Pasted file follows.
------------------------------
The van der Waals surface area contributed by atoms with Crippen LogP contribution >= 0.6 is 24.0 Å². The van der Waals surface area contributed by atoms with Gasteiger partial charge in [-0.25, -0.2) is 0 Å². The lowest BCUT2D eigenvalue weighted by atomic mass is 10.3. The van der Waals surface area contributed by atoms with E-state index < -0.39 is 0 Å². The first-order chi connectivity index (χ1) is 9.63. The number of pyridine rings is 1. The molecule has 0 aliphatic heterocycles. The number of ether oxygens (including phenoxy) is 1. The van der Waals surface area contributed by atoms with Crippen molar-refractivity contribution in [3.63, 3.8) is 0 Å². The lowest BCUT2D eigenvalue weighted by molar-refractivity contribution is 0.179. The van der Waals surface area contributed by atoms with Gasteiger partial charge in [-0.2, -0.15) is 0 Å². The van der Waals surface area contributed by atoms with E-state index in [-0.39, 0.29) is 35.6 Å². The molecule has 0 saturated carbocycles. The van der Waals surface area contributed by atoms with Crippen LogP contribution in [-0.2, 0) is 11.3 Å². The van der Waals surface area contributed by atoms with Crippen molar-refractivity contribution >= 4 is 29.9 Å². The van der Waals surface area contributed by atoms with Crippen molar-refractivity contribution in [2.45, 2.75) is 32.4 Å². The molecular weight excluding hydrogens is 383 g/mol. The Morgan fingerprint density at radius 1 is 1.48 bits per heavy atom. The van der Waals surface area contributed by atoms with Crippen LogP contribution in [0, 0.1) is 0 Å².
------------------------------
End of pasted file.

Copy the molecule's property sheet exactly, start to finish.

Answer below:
The van der Waals surface area contributed by atoms with Crippen LogP contribution >= 0.6 is 24.0 Å². The van der Waals surface area contributed by atoms with Gasteiger partial charge in [-0.25, -0.2) is 0 Å². The lowest BCUT2D eigenvalue weighted by atomic mass is 10.3. The van der Waals surface area contributed by atoms with E-state index < -0.39 is 0 Å². The first-order chi connectivity index (χ1) is 9.63. The number of pyridine rings is 1. The molecule has 0 aliphatic heterocycles. The number of ether oxygens (including phenoxy) is 1. The van der Waals surface area contributed by atoms with Crippen molar-refractivity contribution in [3.63, 3.8) is 0 Å². The lowest BCUT2D eigenvalue weighted by molar-refractivity contribution is 0.179. The van der Waals surface area contributed by atoms with Gasteiger partial charge in [-0.2, -0.15) is 0 Å². The van der Waals surface area contributed by atoms with E-state index in [-0.39, 0.29) is 35.6 Å². The molecule has 0 saturated carbocycles. The van der Waals surface area contributed by atoms with Crippen LogP contribution in [-0.2, 0) is 11.3 Å². The van der Waals surface area contributed by atoms with Crippen molar-refractivity contribution >= 4 is 29.9 Å². The van der Waals surface area contributed by atoms with Crippen molar-refractivity contribution in [2.45, 2.75) is 32.4 Å². The molecular weight excluding hydrogens is 383 g/mol. The Morgan fingerprint density at radius 1 is 1.48 bits per heavy atom. The van der Waals surface area contributed by atoms with Crippen LogP contribution in [0, 0.1) is 0 Å².